From a legal perspective, I think that a ban on possessing animal “snuff” films could pass constitutional muster, as has the ban on the possessing child pornography, but it may need to be drafted more narrowly to address some potential problems that aren’t as salient in the case of child pornography. For instance, sexual acts performed on or by children under the age of consent are considered criminal acts throughout the civilized world, and both the filming of such acts and the possession of such films are relatively easy to recognize and criminalize. At the same time, it’s highly unlikely that a filmmaker is going to be prosecuted for making a documentary about poverty in Africa, nor is a consumer likely to be prosecuted for possessing it, even if there are some naked children in it.

My only concern about criminalizing the possession of animal “snuff” films in parallel fashion is the (perhaps) greater potential for confusion between depictions of legal and illegal activities. For instance, I think it’d be relatively easy to recognize the films described in the story to which you linked as depictions of crimes, such that their possession would be clearly illegal. At the same time, I wonder whether security-camera footage from a meat-packing plant would be as easy as the aforementioned African documentary to distinguish as a depiction of legal activity, such that its possession would be clearly legal. Don’t get me wrong, as a proud owner of a rescue dog, I’m all for criminalizing the possession of animal “snuff” films. As a legislative consultant, though, I understand the difficulty of drafting legislation that criminalizes possessing depictions of acts performed with intent to cause suffering while permitting possessing depictions of very similar-looking acts performed with no such intent.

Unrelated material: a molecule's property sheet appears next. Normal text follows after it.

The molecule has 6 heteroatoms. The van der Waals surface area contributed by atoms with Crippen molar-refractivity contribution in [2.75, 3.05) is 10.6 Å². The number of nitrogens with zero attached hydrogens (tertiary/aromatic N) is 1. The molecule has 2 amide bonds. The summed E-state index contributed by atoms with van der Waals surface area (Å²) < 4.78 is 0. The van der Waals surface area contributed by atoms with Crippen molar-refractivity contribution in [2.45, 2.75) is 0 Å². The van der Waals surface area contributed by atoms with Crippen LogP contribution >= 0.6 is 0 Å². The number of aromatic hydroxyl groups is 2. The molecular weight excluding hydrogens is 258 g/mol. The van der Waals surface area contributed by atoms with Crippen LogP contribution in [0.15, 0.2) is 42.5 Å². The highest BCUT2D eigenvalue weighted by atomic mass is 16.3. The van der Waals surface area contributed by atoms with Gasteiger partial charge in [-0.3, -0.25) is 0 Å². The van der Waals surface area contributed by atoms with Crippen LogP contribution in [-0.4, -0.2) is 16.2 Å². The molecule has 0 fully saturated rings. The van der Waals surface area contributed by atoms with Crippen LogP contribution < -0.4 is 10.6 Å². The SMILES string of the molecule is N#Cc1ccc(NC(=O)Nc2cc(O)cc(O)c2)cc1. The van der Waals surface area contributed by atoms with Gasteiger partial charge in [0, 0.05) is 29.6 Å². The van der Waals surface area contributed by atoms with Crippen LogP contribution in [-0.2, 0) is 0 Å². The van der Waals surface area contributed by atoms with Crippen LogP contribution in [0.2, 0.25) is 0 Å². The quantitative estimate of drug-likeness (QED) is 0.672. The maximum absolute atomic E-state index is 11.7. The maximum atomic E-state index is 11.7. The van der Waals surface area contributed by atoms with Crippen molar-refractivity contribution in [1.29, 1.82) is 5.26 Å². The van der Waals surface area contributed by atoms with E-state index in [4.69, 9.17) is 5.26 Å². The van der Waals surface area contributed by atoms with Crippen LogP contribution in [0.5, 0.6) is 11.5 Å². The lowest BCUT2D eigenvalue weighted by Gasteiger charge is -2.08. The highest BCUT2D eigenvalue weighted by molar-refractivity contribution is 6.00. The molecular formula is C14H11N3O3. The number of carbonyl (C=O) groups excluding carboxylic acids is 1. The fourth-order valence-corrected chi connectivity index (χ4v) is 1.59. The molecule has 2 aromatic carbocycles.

And just in case you’re wondering, even if a federal ban on the possession of animal “snuff” films is ultimately upheld, there will still be no practical way to prevent the recreational viewing of depictions of harm to animals that remain legal under that statute, e.g. security-camera footage from a slaughterhouse, despite the potentially-escalating sadism that such viewing would suggest (because it would be practically-impossible to disprove a person’s stated reason for viewing such images, e.g. “I was just trying to learn what goes on in slaughterhouses”). In the end, prioritizing and balancing competing rights is the province of the judiciary, and my guess is that the federal ban on possessing and viewing animal “snuff” films will continue to work its way up through the court system, probably eventually all the way to the U.S. Supreme Court. As a lawyer, I know that the slow pace of that process can be frustrating, but I also know that we have to handle both our First Amendment and our animals with care. Thanks for your letter and link.

Dr. Brian

(“Dear Dr. Brian” is published for public-interest and entertainment purposes only – it does not establish doctor-patient or attorney-client relationships, and it should not be used as a substitute for psychological, legal, or financial advice from a licensed professional in your area.)